Sunday 28 February 2021



b. Yevamot 63a.


Rashi’s commentaries on the Torah are well known. However, the commentaries on his commentaries - known as supercommentaries - are less known, even “wholly neglected”. These supercommentaries or Parshanei Rashi number in the dozens by conservative estimates and possibly even in the hundreds.[1]

In this article, based extensively in the research by Professor Eric Lawee[2] of Bar Illan University, we shall explore a sample of different supercommentaries on one single Rashi commentary on a verse in Genesis.

NOTE: The quotation from Rashi upon which this article is based may upset sensitive readers. The intention, however, is not to focus on the subject but rather on the patterns which emerge in the supercommentaries which deal with it.



Our point of departure is Rashi’s (slightly altered) quote of a strange Talmudic Midrash[3]:

א"ר אלעזר מאי דכתיב (בראשית ב, כג) זאת הפעם עצם מעצמי ובשר מבשרי מלמד שבא אדם על כל בהמה וחיה ולא נתקררה דעתו עד שבא על חוה

“R. Eleazar said…Adam mated with every [species of] domesticated animal and wild animal but his appetite was not assuaged until he discovered Eve.”

This Talmudic passage is slightly altered by Rashi to read:

זאת הפעם. מְלַמֵּד שֶׁבָּא אָדָם עַל כָּל בְּהֵמָה וְחַיָּה, וְלֹא נִתְקָרְרָה דַעְתּוֹ בָּהֶם (יבמות ס"ג):

“…Adam mated with every [species of] beast and animal but his appetite was not assuaged by them.” [4]

Although Adam may have been categorized as a universal man or Ben Noach (Noachide) and not subject to later Biblical law, this unusual and surprising interpretation particularly in a culture that despises bestiality under numerous Biblical prohibitions[5], was soon to attract the attention of the supercommentaries.



An interesting development occurred within the genre of supercommentaries and that was the way in which the different commentaries interpreted the foundational comment of Rashi. Fascinatingly, the interpretations are divided along the cultural lines of Ashkenazi[6] and Sefaradi Jews. Our aim is to determine just why this is the case.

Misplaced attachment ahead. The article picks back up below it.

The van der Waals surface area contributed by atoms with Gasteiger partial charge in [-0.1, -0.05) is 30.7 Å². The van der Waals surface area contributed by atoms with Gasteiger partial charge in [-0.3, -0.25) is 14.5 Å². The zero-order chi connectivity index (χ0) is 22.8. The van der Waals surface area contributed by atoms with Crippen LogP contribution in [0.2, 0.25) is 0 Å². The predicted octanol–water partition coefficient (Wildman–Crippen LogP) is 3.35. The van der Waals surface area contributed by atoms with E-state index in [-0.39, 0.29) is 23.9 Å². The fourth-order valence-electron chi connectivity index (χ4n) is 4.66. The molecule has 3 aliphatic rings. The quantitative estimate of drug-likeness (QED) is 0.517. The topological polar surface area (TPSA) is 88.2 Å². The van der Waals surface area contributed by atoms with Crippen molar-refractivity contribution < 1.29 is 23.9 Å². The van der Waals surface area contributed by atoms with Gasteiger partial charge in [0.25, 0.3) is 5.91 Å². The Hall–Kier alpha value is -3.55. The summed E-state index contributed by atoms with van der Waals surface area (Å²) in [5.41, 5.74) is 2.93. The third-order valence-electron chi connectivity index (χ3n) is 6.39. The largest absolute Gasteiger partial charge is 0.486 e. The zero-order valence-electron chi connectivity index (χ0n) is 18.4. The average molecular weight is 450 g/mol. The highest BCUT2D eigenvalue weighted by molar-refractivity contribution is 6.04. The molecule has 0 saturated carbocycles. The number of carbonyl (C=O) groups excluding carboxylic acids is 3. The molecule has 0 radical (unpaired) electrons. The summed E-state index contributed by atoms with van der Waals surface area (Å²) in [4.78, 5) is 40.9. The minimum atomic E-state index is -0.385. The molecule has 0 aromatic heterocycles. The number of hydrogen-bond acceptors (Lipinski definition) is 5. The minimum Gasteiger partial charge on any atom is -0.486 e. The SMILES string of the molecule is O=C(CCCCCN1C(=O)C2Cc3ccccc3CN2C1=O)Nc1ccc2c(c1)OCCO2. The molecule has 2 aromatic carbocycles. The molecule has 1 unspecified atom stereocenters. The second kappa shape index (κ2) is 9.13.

Rashi (1040-1105) was writing in Northern France and his commentary migrated to Spain and then back to Northern France and Germany, and the supercommentaries which accumulated along the way reflected the varying cultural trends it passed through.

Soon a pattern emerged: Rashi’s immediate Ashkenazi interpreters understood his Midrashic gloss quite literally, while his Iberian or Sefaradi interpreters chose an allegorical exegesis and reading. This divide took place almost without exception. To put it more bluntly, the Ashkenazim understood that Adam literally mated with the animals and the Sefaradim adopted the approach that the relationship was, “cognitive, not carnal”.



Those in favour of the more literal interpretation found some scriptural support for their view: The second chapter of Genesis describes it as “not good” for man to be alone, and so the “wild beasts” and “birds of the sky” were formed for sake of Adam to “see what he would call them”. When it became apparent that “for Adam no fitting helper was found”, Eve was created. It was then that Adam declares “this time – bone of my bones and flesh of my flesh”.[7]

The expression “this time” - as opposed to the implied “other times” - opens itself up for colourful interpretative speculation.



Lawee writes:

“As Rashi conveyed R. Eleazar’s exposition without qualm, so, too, did late medieval Ashkenazic scholars cite it in ways that indicated their acceptance of its literal sense, even as they were challenged by the midrash on other levels.”

The problem is that the profound moral implications of this Midrash, particularly when taken on the literal level, invite polemical ridicule. Those who were keen to discredit rabbinical Judaism were handed a golden opportunity on a platter.

Already during the twelfth century, Moshe Sefaradi, who became known as Petrus Alfonsi[8], the Spanish-Jewish physician who converted to Christianity in 1106 (a year after Rashi passed away), assumed the role of anti-rabbinic polemicist. He collected ideas such as these to build the case against his birth religion.

A century later, Lawee explains that:

“Christian polemic focused increasingly on classical Judaism’s midrashic inheritance.”